Given the insufficiency of standard treatment alternatives, it can be appropriate, in certain situations and with special safeguards, to provide experimental treatment without a participant’s informed consent.
To protect the rights and welfare of participants in research on emergency medical interventions, physician-researchers must adhere to the following criteria:
- The experimental intervention has a realistic probability of providing benefit equal to or greater than standard care.
- The risks associated with the research are reasonable in light of the critical nature of the medical condition and the risks associated with standard treatment.
- Study participants are randomized fairly.
- The trial is overseen by an independent data and safety monitoring board.
- The prospective participant lacks the capacity to give informed consent at the time he or she must be enrolled due to the emergency situation and requirements of the research protocol and it would not have been feasible to obtain prospective informed consent because the life-threatening emergency situation could not have been anticipated.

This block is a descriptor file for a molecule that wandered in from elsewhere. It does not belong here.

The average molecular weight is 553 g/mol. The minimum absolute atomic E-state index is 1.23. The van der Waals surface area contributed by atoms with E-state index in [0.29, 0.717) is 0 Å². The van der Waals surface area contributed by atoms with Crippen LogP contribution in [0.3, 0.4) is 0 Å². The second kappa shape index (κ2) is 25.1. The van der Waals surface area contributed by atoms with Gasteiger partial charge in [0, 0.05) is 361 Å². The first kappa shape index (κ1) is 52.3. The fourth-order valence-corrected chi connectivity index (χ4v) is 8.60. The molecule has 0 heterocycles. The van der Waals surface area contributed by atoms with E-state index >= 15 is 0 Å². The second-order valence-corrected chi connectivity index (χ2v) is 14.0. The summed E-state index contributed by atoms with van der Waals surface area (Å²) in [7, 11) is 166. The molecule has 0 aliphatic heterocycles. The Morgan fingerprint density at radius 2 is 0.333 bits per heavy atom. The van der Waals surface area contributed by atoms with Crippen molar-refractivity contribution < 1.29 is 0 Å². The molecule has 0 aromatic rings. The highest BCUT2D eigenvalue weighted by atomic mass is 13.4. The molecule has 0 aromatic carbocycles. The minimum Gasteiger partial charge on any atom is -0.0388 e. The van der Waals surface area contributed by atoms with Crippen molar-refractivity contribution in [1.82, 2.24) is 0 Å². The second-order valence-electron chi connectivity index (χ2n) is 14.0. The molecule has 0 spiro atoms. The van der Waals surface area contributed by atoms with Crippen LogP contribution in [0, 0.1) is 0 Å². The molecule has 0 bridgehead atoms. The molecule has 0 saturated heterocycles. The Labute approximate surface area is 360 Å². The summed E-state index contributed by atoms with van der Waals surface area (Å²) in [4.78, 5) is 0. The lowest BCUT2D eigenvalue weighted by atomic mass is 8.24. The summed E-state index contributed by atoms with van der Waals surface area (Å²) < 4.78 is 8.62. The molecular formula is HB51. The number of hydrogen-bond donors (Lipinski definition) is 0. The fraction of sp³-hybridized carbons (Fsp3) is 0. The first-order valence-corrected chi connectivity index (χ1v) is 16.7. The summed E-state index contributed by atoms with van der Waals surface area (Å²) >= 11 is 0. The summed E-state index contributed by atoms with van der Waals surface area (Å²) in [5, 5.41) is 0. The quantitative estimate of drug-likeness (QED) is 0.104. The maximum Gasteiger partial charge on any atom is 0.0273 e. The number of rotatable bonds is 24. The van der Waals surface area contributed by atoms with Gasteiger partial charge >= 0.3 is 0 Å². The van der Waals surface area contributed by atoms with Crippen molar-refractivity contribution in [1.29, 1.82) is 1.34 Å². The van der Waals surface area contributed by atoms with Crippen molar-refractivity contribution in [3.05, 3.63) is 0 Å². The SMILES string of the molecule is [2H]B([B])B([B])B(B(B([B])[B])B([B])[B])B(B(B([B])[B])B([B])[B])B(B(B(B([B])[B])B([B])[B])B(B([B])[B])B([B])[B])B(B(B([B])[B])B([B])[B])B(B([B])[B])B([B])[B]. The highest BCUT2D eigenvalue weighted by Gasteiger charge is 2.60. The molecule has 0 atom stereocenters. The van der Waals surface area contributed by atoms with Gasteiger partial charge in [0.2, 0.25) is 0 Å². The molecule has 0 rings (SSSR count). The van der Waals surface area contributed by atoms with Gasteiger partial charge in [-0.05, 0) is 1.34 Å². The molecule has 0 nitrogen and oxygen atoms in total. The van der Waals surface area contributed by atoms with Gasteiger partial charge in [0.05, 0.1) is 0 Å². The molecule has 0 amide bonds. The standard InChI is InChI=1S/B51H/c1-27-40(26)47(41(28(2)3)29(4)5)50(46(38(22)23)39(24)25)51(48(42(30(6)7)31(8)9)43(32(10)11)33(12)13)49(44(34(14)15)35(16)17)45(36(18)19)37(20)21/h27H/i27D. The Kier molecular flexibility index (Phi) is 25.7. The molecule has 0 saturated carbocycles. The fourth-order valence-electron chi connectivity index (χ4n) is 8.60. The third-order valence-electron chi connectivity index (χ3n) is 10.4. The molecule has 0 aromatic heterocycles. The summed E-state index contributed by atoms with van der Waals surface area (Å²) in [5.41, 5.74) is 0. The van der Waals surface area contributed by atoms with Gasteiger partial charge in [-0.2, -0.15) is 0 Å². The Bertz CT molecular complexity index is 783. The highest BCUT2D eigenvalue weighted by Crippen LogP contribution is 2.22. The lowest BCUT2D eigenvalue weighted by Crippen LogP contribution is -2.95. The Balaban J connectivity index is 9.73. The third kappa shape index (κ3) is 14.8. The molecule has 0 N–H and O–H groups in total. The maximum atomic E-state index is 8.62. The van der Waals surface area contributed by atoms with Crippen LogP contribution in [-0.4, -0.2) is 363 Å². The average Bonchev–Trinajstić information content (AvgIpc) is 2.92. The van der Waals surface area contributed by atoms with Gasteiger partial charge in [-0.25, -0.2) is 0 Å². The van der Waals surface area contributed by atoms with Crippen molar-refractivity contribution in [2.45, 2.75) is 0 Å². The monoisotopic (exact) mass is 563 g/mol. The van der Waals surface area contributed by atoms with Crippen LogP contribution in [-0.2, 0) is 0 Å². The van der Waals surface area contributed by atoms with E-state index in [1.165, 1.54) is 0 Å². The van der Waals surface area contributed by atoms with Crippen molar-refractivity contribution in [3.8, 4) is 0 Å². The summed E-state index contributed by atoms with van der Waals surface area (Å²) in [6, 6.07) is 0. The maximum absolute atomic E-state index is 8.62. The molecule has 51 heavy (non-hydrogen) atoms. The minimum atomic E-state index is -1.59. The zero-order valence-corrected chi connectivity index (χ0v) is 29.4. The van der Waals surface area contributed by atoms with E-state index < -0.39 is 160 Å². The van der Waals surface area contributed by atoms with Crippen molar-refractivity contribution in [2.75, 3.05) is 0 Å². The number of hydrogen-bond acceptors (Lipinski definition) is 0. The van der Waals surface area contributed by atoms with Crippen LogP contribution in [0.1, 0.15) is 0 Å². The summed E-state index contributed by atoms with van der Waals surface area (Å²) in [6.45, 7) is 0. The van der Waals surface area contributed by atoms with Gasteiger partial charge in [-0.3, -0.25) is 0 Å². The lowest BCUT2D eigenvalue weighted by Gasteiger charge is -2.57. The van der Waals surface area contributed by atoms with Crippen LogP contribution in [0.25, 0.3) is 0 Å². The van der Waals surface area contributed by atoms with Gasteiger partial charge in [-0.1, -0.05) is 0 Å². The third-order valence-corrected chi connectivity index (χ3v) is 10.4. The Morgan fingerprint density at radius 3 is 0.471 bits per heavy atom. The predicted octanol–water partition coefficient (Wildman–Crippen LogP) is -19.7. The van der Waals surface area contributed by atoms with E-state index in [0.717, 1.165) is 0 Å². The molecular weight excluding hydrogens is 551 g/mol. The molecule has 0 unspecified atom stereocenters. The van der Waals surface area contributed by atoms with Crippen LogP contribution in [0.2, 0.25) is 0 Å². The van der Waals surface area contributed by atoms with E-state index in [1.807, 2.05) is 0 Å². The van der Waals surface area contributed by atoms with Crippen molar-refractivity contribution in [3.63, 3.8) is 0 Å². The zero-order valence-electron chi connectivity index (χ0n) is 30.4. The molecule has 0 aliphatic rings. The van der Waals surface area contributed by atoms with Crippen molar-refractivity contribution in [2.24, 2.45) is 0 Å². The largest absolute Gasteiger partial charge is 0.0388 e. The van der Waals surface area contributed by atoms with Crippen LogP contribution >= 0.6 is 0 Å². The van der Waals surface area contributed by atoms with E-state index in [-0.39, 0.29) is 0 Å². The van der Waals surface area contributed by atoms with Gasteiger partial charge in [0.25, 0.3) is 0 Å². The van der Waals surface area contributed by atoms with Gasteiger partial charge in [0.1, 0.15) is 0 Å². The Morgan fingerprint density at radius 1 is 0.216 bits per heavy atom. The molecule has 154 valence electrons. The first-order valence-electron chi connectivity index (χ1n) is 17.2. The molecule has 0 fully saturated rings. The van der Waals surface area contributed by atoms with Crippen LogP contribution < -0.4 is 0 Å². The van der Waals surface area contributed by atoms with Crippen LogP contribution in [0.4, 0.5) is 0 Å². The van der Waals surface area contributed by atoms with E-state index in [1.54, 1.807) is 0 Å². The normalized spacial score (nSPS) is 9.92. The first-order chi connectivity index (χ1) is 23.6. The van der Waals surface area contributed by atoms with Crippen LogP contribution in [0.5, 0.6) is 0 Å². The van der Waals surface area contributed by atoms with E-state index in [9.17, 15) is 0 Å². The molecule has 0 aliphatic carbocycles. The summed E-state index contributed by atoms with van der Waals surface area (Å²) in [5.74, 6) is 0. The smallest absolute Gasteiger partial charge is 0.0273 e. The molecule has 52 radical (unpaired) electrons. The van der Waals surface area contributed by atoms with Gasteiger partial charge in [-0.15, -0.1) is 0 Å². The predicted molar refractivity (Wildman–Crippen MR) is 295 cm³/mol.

- The window of opportunity to administer the experimental intervention is so narrow as to make it unfeasible to obtain consent from the prospective participant’s surrogate or other legally authorized representative.
- Participants, or their representatives, are informed as soon as possible that the individual has been enrolled in the research and asked to give consent to further participation.
- The representative of a patient who dies while participating in the research must be informed that the individual was involved in an experimental protocol.
- Study results will be publicly disclosed.